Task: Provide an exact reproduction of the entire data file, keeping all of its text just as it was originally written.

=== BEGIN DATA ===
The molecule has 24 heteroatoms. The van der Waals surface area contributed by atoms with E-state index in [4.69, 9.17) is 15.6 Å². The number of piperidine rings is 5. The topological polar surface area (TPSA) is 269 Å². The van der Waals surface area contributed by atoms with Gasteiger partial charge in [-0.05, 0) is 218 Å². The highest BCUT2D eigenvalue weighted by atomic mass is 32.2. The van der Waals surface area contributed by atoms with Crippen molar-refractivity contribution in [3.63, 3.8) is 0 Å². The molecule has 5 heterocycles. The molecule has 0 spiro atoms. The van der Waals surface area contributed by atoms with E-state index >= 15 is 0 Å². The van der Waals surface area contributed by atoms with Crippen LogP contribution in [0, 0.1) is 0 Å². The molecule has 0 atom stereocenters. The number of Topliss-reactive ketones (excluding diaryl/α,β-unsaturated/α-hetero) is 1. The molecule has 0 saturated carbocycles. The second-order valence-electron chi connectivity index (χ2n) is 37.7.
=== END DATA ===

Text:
The molecule has 24 heteroatoms. The van der Waals surface area contributed by atoms with E-state index in [4.69, 9.17) is 15.6 Å². The number of piperidine rings is 5. The topological polar surface area (TPSA) is 269 Å². The van der Waals surface area contributed by atoms with Gasteiger partial charge in [-0.05, 0) is 218 Å². The highest BCUT2D eigenvalue weighted by atomic mass is 32.2. The van der Waals surface area contributed by atoms with Crippen molar-refractivity contribution in [3.63, 3.8) is 0 Å². The molecule has 5 heterocycles. The molecule has 0 spiro atoms. The van der Waals surface area contributed by atoms with E-state index >= 15 is 0 Å². The van der Waals surface area contributed by atoms with Crippen LogP contribution in [0, 0.1) is 0 Å². The molecule has 0 atom stereocenters. The number of Topliss-reactive ketones (excluding diaryl/α,β-unsaturated/α-hetero) is 1. The molecule has 0 saturated carbocycles. The second-order valence-electron chi connectivity index (χ2n) is 37.7.